Risk of anxiety and depression in breast cancer survivors compared to women who never had cancer: a population-based cohort study in the United Kingdom

Talk Code: 
Rachael Williams
Helena Carreira, Garth Funston, Susannah Jane Stanway, Krishnan Bhaskaran
Author institutions: 
Clinical Practice Research Datalink, London School of Hygiene and Tropical Medicine, University of Cambridge, The Royal College of Physicians of London


Breast cancer survivors are the largest group of cancer survivors in the United Kingdom (UK). Having had a breast cancer diagnosis may adversely affect the patient's mental health. We aimed to estimate the long-term risk of anxiety and depression in women with history of breast cancer compared to those who never had cancer.


We conducted a matched population-based cohort study, using data from the Clinical Practice Research Datalink GOLD primary care database. The exposed cohort included all adult women diagnosed with breast cancer between 1987 and 2018; the unexposed group included women with no cancer history, matched to exposed women in a 4:1 ratio on primary care practice and age. Cox regression models stratified on matched set were used to estimate hazard ratios of the association between breast cancer survivorship and anxiety and depression.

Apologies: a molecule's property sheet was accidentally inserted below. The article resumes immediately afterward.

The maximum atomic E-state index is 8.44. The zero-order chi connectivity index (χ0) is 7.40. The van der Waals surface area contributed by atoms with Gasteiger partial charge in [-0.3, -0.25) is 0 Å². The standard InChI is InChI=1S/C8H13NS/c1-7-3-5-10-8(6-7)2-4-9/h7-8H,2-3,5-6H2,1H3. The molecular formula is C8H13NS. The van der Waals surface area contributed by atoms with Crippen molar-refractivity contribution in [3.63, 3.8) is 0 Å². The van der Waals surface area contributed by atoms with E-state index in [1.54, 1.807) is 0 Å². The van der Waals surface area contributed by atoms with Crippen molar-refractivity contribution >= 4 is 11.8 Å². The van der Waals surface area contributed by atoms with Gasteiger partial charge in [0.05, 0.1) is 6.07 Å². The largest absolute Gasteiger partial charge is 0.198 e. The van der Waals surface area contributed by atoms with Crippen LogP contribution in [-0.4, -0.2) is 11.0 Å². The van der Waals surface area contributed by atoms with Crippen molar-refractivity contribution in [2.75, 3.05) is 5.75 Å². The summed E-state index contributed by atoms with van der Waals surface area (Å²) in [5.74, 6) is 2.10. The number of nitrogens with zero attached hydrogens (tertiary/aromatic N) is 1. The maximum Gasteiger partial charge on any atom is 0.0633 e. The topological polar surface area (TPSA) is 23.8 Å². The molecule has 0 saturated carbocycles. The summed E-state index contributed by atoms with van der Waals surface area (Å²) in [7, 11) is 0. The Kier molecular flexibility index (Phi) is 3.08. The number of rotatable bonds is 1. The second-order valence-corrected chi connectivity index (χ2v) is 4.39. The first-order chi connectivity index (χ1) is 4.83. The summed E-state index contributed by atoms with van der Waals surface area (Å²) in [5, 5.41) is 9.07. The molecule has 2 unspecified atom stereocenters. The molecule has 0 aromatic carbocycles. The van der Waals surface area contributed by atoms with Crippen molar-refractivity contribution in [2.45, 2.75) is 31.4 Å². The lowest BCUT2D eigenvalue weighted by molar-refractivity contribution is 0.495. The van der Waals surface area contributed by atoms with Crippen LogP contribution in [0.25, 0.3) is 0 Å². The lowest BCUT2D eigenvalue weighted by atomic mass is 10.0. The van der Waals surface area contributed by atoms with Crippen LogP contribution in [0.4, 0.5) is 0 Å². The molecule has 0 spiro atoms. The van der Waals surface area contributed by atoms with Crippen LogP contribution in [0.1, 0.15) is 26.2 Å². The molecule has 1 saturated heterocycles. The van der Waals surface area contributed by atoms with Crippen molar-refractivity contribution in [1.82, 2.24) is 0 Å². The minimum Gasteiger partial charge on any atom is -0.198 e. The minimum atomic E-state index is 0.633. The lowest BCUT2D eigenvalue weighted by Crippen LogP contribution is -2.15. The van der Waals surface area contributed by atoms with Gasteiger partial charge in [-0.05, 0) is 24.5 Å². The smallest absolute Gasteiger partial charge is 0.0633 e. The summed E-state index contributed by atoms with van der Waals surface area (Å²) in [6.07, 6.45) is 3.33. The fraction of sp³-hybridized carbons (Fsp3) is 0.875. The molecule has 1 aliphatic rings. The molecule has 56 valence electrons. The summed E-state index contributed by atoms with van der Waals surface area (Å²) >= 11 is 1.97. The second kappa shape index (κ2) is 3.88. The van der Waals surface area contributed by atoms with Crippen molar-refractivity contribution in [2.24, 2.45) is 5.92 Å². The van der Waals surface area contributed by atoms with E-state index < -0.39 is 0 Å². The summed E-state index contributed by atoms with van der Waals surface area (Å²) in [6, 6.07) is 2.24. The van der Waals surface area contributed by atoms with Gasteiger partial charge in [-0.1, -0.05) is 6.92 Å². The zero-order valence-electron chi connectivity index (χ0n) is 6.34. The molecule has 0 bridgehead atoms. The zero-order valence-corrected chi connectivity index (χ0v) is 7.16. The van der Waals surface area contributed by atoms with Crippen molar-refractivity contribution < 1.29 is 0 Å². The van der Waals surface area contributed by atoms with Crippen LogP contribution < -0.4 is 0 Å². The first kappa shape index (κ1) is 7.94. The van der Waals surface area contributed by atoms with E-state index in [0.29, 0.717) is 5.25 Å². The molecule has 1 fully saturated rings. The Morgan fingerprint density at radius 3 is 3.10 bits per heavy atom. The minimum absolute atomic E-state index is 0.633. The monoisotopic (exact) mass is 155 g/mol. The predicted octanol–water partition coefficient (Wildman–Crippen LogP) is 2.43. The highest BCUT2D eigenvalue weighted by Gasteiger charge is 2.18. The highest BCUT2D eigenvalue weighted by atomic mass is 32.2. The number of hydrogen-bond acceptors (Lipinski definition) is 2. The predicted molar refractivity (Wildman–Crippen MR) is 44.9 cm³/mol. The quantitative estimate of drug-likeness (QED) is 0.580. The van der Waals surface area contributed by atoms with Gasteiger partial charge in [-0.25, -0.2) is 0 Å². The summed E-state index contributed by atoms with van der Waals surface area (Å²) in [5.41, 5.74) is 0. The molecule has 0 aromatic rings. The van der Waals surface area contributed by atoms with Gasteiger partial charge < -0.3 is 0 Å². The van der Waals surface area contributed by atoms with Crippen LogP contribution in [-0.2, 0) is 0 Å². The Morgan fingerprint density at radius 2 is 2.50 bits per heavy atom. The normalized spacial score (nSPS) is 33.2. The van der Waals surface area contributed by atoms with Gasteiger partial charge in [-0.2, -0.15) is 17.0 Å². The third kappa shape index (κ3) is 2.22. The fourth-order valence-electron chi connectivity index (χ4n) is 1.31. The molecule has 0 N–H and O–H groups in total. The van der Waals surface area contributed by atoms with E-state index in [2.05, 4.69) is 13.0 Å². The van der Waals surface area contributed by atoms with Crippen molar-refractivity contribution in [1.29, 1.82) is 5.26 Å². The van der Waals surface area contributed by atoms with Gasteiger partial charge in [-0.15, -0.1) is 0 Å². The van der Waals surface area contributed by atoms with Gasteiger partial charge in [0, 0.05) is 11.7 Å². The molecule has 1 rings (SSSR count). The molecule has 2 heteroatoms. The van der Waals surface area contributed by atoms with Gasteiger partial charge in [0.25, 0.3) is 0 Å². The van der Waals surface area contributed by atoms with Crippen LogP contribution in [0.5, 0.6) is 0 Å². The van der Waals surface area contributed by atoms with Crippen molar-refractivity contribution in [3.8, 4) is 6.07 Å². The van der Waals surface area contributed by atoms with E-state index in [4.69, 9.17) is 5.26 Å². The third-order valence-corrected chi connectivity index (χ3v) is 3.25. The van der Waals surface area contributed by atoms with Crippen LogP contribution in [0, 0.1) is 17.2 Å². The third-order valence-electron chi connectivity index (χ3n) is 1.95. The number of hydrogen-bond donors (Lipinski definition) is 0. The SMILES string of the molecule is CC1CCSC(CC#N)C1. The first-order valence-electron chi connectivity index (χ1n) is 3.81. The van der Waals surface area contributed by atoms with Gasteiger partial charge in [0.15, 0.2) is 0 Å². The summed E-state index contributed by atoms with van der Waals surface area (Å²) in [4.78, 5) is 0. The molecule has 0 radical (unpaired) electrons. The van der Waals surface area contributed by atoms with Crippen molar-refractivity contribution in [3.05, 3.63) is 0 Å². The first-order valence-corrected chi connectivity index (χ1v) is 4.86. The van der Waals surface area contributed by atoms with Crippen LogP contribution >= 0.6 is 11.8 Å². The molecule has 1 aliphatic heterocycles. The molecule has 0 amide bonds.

59,972 women (mean 62 years; standard deviation (SD) 14.0) had history of breast cancer. The median follow-up time was 3.0 years (SD 4.4), which amounted to 256,186 person-years under observation. The comparison group included 240,387 women followed up over 3.5 years (SD 4.5) (1,163,819 person-years). The incidence of anxiety in breast cancer survivors was 0.08 (95% confidence interval (95%) 0.07-0.08) per 1000 person-years, and the incidence of depression was 70 (95%CI 68-71) per 1000 person-years. The risks of both depression and anxiety were raised in breast cancer survivors compared with controls, and this appeared to be driven by the first 3 years following diagnosis.


Breast cancer survivors in the UK had significantly higher risk anxiety and depression diagnosed in primary care for three years following diagnosis than women who never had cancer.

Submitted by: 
Rachael Williams
Funding acknowledgement: 
UK Medical Research Council, Wellcome Trust and The Royal Society